Timothy Willard on Why I Gave Up Fasting for Lent

(Photo by Ismael Paramo on Unsplash)

Timothy Willard (PhD, King’s College London) is a writerpodcaster, and independent scholar based in Charlotte, North Carolina, where he lives with his wife, three daughters, and a band of rowdy Great Horned Owls. He is the author of three books and the rider of mountain trails. The views expressed in this commentary are solely those of the author(s) and do not necessarily represent those of BCNN1.

Does giving up espresso bring me closer to God? This thought burned through my mind as I sat and listened to the boys’ choir sing Psalm 37 during Evensong at Christ Church Cathedral in Oxford, England, a few years ago. With Ash Wednesday a mere two days prior, it seemed like everyone was giving up lattes and social media and the internet and announcing it to the world. One friend defended fasting from these activities because of how they intrude on our daily lives. I agreed. I, too, could use a break from the digital world.

But what happens after Lent and Easter Sunday, I thought to myself. Business as usual? Fire up the espresso machines? Tweet that I’m back from my social media fast?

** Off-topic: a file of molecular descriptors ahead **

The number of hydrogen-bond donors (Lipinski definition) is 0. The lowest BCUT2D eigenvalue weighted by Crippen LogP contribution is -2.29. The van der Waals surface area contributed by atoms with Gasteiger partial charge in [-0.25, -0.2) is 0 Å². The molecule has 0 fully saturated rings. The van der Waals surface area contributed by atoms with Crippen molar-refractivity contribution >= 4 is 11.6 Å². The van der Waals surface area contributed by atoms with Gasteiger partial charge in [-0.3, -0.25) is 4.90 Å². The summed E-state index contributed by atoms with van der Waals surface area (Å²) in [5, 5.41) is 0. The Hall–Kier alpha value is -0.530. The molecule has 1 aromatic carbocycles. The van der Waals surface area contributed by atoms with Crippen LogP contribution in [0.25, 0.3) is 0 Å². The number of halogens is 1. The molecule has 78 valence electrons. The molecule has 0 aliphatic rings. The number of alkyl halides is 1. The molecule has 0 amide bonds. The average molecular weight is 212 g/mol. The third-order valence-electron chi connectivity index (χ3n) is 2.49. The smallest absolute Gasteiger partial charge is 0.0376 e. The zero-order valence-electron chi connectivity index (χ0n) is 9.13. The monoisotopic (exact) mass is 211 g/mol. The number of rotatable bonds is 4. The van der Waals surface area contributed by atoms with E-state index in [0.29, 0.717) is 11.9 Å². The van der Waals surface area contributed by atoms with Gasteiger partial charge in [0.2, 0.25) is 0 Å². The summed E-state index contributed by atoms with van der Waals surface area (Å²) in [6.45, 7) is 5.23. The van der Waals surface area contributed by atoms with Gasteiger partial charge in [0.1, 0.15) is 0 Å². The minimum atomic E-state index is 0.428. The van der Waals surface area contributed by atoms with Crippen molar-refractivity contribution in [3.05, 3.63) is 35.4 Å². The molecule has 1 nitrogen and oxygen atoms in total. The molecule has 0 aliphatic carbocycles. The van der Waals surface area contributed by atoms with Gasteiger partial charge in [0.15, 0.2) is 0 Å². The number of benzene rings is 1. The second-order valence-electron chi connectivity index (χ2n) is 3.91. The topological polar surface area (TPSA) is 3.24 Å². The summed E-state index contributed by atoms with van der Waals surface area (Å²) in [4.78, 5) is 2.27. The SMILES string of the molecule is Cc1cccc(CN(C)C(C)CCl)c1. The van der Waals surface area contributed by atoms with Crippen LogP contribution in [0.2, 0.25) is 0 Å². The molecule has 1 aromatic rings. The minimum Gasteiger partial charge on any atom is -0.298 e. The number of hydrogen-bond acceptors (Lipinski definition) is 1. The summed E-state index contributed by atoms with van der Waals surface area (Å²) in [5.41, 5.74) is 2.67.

Though I respected the beauty and depth represented in the tradition of Lent, tension grew in me. I struggled to align the good and holy intent of Lenten fasts with the very public spectacle it has evolved into for Western Christianity. We announce our screen time fasts or “disfigure our faces” when asked why we won’t have a glass of wine. Jesus exhorts his disciples to keep fasting a secret matter—an unseen act of worship to the God who is unseen (Matt. 6:16–18).

I loved how the season leading up to Resurrection Sunday swelled into what J. R. R. Tolkien called the eucatastrophe or the joyous upturn in the story of the human race. But I also observed how the pageantry fades. I loved the idea of abstaining from vices and stepping into Christ’s suffering. But I thought the spiritual discipline of fasting was meant to be more than a seasonal practice to abstain from first-world luxuries.

It was then I began a personal quest to seek out the heart of Lent.

Seeking the Heart of Lent

Historically, some of the first indications of a seasonal fast appear to be even earlier than the Council of Nicea (c. A.D. 325) in practices like fasting before baptism and Easter, which only lasted a few days. But some church scholars now believe that the Lenten 40-day fast dates to a later time in the history of the church. Nicholas Russo, advising dean at the College of Arts and Humanities at the University of Notre Dame, suggests the fixed 40-day fast emerged after the Council of Nicaea, and that the early history of Lent is something of a “choose your own adventure,” and an “amalgamation of several early fasting customs and typologies.”

We may not know the direct origins of the present-day Lenten fast, but we do know the significance of the discipline. The Lenten 40-day fast pays homage to the iconic fasts found in Scripture—from Moses on Mount Sinai (Ex. 34:28) to Jesus’ wilderness fast (Luke 4:1–13). The Scriptures brim with other examples of fasting: Elijah, Ezra, Nehemiah, David, Esther, John the Baptist, and Paul, among many others.